It's ultimately your call, but your PowerShell cmdlets really don't need to SUCK this much

by Michael S. Kaplan, published on 2011/07/13 07:01 -04:00, original URI:

I remember years ago, when the groundswell of opinion that wanted a replacement for CMD.EXE found itself with budget.

And headcount.

And executive sponsorship.

And a code name.

You may heard of it.


Now everyone involved had their own reasons for wanting this, but for me and several others like me, there was one basic feature we wanted.

We wanted the ability to support Unicode and complex scripts within Unicode (okay, maybe that's two basic features).

Now fairly early on (though I remember in talking with several old timers that we collectively realized it earlier) it became clear that only the Unicode part was possible in CMD.EXE; the complex script part was never gonna happen there.

Thus was born the Graphical PowerShell.

Now this became my PowerShell, because it supported everything that one could ever want in terms of the display and reading of Unicode text, with the only limitations coming out of scripts built targeting older, non-Unicode type support that had dominated the console for so long.

Unfortunately, this was not the PowerShell of most people.

The vast majority of PowerShell work apparently happens in the CMD.EXE-hosted version of PowerShell.

And the vast majority of PowerShell cmdlets target that least common denominator of non-Unicode, non-complexity that the CMD.EXE-hosted PowerShell has the easiest time supporting.

Have you (the reader of this blog) ever heard of Unicode support in the console, which has been there almost since the birth of CMD.EXE?

These cmdlet authors had not heard of this.

Have you (the reader of this blog) ever heard of writing light-up features that do better when running where better can be done (e.g. in the redirected console, or in the Graphical PowerShell)?

These cmdlet authors had not heard of this either.

Have you (the reader of this blog) ever heard of using terrible features like the console fallback language any time the console was deemed to be unable to support a given language?

Unfortunately, a lot of cmdlet authors who had been napping while those earlier questions came out were bright eyed and bushy tailed when this one became available.


And this is a ledge I have been trying to convince cmdlet authors to stop jumping off for some time. Although there has been some success, it isn't nearly as much as I would like there to be.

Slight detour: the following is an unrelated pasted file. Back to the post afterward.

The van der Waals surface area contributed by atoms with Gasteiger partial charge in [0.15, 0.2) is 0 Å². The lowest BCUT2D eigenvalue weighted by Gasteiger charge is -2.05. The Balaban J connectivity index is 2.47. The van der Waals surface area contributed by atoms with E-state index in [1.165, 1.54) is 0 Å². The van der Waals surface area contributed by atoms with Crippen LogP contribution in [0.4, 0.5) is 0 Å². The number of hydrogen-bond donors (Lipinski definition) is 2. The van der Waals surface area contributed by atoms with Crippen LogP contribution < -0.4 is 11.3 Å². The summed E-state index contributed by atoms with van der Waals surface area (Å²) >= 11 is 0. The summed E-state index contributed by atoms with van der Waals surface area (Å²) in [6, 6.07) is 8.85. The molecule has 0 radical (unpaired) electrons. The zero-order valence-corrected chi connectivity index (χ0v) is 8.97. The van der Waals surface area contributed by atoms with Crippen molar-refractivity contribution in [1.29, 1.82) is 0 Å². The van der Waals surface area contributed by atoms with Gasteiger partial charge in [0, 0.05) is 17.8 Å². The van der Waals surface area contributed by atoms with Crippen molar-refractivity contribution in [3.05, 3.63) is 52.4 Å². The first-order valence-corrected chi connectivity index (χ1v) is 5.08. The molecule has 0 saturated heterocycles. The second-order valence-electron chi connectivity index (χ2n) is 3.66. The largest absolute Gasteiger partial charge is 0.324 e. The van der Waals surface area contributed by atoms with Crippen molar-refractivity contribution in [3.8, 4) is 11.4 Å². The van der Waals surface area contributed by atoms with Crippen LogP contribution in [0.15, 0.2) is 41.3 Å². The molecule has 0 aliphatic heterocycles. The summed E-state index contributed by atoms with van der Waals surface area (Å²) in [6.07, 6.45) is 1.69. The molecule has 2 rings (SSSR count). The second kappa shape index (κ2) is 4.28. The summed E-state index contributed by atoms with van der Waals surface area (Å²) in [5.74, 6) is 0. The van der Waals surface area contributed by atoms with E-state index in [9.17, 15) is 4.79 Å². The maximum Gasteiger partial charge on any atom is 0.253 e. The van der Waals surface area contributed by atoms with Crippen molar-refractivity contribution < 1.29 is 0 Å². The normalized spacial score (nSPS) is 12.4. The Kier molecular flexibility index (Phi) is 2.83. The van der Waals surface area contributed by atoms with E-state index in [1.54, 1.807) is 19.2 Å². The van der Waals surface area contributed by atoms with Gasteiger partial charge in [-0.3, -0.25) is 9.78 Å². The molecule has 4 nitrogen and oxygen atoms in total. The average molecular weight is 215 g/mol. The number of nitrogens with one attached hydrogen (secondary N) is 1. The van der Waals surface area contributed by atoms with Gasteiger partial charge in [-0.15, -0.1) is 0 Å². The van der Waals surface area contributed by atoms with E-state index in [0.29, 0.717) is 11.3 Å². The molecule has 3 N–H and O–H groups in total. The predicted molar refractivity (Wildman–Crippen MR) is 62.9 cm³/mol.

Now I could blame this on a small team if I wanted to.

But since PowerShell was widely embraced by components needed by administrators all throughout many groups in Microsoft and by many people outside of Microsoft, the only small group of people I could ever hope to reasonably blame is the early group of people tasked with writing up the best practices for PowerShell cmdlets.

I lacked the authority to see the guilty "punished (i.e. laid off or reviews impacted) for the decades of man years worth of cmdlets written both inside and outside of Microsoft that were written incorrectly due to the piss-poor best practices produced. Though the people, through failure of due dilligence, deserved a bit of feeling the pain they inflicted....

The plan currently there in most cmdlets -- to take the fallback language for anytime either the CurrentCulture or the CurrentUICulture has the benefit of keeping them from printing out question marks to a CMD.EXE console using a bitmap font. but with a downside of it being the wrong language and the wrong cultural preferences -- a bad thing to do in ordinary circumstances, but terrible when the platform is able to support so much more (which is more often than anything people are being told in marketing materials how much people can do in the CMD.EXE based technology -- because rather than just showing question marks or square boxes there to push people to move on they'd rather dumb down everywhere.

That is, quite simply, bad engineering.

But if you are a PowerShell cmdlet author, either inside or outside of Microsoft, you have a chance to break that pattern.

Let's inject some good engineering -- and some simple "light-up" work to make the better locations produce better results!

The code, most of which comes from Cunningly conquering communicated console caveats. Comprende, mon Capitán?, over a year ago, with one small change to handle the complex script case, is code that I wish could end up either in some central module to be used by all PowerShell cmdlet authors, or in as many cmdlets as humanly possible, to allow the Graphical PowerShell that you may know of as PowerShell ISE to get the job done for the many many languages that are supported

Or if nothing else you could make sure that your own cmdlets don't suck.  Because they don't have to....

The one small change?

A small addition, an interesting utility function for the sake of the CMD.EXE based world, which still hosts the CMD.EXE-based PowerShell.

If you look at the contrived function that is Main:

    public static void Main() {
        if(IsConsoleRedirected()) {
            Console.WriteLine("You are running in a redirected console.\r\nWrite Unicode via WriteFile and be happy!");
        } else {
            if(IsPowerShellIse()) {
                Console.WriteLine("You are running in PowerShell ISE and can support complex scripts.");
            } else {
                if(IsConsoleFontTrueType()) {
                    Console.WriteLine("No PowerShell ISE, but a TrueType font is selected;\r\nyou can at least display some Unicode in CMD.");
                } else {
                    Console.WriteLine("No PowerShell ISE, no TrueType font; you are limited to one code page.");

Basically there is no built-in IsTooComplexForCmd() method in the CultureInfo class to further figure out what works in the "it's TrueType" case beyond the "some Unicode works" comment, but we can make our own -- using the same technology currently being used to dumb down everyone.

The solution can be easily derived from the following algorithm:

  1. Retrieve the CurrentUICulture.GetConsoleFallbackUICulture().TwoLetterISOLanguageName;
  2. Retrieve the CurrentUICulture.TwoLetterISOLanguageName;
  3. If the result from #1 is either "en" or "fr" and it doesn't match the result of #2, then you have a complex script;
  4. Retrieve the CurrentCulture.GetConsoleFallbackUICulture().TwoLetterISOLanguageName;